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Performance Review:

"SIBLING REVELRY," Tellin’ Tales Theatre at Prop Thtr

BY LUCIA MAURO

Tekki Lomnicki, artistic director of Tellin’ Tales Theatre, is a dynamic catalyst for encouraging persons from all walks of life and levels of abilities to share their stories in a beautifully sculpted and witty theatrical fashion. Her troupe’s latest group show, "Sibling Revelry," at Prop Thtr features four solo artists illuminating and dissecting the bonds that exist between brothers and sisters – even if those ties grew out of antagonism, power trips or tragedy.

Overall, the writer-performers delve into painful emotional issues without resorting to a string of maudlin confessions on stage. Three out of the four – Diane Dorsey, Judith Harding and Lomnicki – have mastered the suggestive flow of solo artistry as they concisely provide us with evocative imagery and balance heartbreak with confident resolve. On the flip side, Julie Caffey’s interminable multidisciplinary segment takes 40 minutes of self-consciously experimental exposition to get across a rather basic message, which her fellow artists crisply achieve in half the time.

The most moving – albeit non-self-pitying – work on the program is actress Diane Dorsey’s "My Sister’s Song," a startlingly honest and tender reflection on her mentally disabled younger sibling, Marcia, who currently lives in an assisted-care facility. Dorsey – a very real actress with a rapid-fire range that never feels rushed --- gently frames the story in familiar children’s ditties, like "Happy Birthday" and "Take Me Out to the Ballgame."

Traveling in and out of time, she intricately reveals her own mother’s devotion to her daughter by insisting that Dorsey and her youngest sister include Marcia in all of their activities – as well as the unexpected violence inflicted on Marcia from a seemingly benign outsider. We also learn of the possible shocking cause of Marcia’s "impairment" in utero, as well as one family’s determination to protect this child regardless of unseen forces. At one point, Dorsey shares her own frustration at Marcia’s decreasing ability to formulate words – only to catch herself and soothingly give voice to a woman with less tangible life-giving gifts to share.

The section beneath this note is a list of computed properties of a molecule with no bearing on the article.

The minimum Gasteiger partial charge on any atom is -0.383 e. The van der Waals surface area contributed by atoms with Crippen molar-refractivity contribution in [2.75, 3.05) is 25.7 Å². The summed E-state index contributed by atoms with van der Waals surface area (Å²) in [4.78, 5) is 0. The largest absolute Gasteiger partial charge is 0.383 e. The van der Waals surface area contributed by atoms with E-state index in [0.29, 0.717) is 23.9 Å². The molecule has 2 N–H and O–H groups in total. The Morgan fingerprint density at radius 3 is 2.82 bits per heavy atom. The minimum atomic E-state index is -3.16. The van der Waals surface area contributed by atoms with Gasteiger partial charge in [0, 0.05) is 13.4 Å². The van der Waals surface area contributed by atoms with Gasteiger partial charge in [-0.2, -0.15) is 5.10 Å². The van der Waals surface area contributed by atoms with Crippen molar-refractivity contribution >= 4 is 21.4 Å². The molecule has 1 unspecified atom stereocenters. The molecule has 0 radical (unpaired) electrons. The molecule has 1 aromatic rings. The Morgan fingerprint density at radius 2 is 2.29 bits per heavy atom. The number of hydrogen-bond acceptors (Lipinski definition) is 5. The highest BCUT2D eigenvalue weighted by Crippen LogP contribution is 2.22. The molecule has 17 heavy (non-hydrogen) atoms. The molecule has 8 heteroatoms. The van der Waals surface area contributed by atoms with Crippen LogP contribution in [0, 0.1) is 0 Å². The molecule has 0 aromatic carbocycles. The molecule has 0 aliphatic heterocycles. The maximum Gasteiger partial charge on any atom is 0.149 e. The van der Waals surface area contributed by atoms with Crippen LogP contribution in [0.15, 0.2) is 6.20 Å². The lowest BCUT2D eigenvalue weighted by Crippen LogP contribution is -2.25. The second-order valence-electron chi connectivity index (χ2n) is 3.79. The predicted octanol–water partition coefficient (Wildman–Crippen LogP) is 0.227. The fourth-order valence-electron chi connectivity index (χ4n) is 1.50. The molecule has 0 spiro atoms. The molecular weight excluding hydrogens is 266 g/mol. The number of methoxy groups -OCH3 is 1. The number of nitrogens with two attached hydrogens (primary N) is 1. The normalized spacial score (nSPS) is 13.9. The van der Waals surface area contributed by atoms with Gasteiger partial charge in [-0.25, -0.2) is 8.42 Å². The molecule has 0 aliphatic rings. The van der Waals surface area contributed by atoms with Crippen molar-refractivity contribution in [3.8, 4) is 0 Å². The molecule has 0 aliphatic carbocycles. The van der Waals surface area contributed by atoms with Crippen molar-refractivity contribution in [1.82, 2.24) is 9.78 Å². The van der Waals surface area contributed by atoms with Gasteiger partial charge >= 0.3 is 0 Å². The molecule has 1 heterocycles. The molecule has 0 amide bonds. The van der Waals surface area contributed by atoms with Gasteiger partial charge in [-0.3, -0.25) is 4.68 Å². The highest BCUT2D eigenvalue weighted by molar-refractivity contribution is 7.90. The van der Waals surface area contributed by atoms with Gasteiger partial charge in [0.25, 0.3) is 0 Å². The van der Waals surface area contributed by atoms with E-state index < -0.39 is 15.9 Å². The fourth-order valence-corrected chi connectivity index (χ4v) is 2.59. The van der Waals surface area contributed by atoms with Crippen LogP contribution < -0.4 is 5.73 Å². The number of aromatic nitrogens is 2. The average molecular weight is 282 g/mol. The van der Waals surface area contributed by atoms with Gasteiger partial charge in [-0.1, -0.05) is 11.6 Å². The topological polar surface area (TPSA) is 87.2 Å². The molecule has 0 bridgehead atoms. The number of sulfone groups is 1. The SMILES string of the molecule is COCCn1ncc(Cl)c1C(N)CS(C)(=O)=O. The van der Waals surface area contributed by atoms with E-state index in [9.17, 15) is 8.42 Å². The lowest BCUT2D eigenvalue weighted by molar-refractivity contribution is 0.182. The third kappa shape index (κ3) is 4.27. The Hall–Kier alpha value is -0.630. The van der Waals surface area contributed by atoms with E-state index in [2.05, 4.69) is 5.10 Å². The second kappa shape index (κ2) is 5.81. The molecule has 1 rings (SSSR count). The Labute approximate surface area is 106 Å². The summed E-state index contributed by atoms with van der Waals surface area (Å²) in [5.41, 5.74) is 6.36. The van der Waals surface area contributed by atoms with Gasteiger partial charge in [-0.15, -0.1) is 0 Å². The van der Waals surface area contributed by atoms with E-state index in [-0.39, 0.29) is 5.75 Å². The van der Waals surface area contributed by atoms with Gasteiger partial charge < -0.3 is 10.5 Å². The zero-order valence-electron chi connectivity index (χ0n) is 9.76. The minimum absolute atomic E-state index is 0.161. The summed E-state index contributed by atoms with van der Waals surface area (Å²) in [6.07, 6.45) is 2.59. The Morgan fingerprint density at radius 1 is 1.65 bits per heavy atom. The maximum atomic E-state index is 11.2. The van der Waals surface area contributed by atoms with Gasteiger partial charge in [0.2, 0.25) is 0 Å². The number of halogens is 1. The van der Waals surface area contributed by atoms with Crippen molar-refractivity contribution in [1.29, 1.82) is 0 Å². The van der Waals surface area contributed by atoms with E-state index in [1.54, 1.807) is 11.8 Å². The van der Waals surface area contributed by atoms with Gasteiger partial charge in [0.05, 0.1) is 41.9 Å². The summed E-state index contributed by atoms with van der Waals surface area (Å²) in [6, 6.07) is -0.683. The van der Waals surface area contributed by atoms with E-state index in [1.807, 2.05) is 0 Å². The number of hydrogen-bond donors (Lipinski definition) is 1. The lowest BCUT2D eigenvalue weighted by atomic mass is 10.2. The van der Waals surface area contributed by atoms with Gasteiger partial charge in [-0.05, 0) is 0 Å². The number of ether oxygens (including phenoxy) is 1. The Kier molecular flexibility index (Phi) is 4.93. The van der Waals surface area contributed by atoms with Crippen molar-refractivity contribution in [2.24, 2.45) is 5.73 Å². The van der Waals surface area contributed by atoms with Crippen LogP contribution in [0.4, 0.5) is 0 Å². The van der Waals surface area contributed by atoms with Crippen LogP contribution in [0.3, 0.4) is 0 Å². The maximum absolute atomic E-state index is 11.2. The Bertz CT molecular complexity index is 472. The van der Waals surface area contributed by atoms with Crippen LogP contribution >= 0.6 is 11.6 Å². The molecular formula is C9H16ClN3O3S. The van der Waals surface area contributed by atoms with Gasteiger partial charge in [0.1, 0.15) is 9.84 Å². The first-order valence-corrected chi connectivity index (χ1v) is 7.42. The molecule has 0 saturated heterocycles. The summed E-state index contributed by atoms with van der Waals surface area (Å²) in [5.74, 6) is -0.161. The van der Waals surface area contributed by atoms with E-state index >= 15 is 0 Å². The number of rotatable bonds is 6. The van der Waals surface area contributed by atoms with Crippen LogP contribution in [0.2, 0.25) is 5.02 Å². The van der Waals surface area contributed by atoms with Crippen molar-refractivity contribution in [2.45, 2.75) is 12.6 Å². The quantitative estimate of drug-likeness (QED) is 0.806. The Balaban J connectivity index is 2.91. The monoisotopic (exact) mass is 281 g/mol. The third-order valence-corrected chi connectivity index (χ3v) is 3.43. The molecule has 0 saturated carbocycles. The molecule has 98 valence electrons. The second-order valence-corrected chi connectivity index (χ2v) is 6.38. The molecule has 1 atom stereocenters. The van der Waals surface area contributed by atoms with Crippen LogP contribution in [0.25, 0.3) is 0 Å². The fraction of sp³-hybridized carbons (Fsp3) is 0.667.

On the humorous, but no less profound side, is Judith Harding’s recreation of her brother’s penchant for pretending to say Mass at the age of 7 in "Tales from the Chalice." A deceptively simple reminiscence evolves into a seriously multitiered look at intolerance and chauvinism tempered with resounding themes of dedication to a cause and personal triumph.

Employing generous doses of Irish-Catholic humor, Harding recounts how her brother "Toss" (who, ironically, later became a member of the wine-making Christian Brothers, an order that is not allowed to say Mass) would use the family’s prized chalice from Ireland to conduct the ritual of the Eucharist. An ironing board doubled as an altar; a ping-pong paddle became a communion salver.

Conflict arises when Toss refuses to let Harding be an altar boy – for the simple reason that she’s a girl. The then-5-year-old Harding is crushed because she had her heart set on ringing the bells when the priest lifts the host – prompting a riotous segment in which she likens the fervent clanging to: "God is here, God is here! My God, God is really, really here!" When Toss allows a non-Christian neighborhood boy to ring the bells, his sister cannot recover from the perceived betrayal.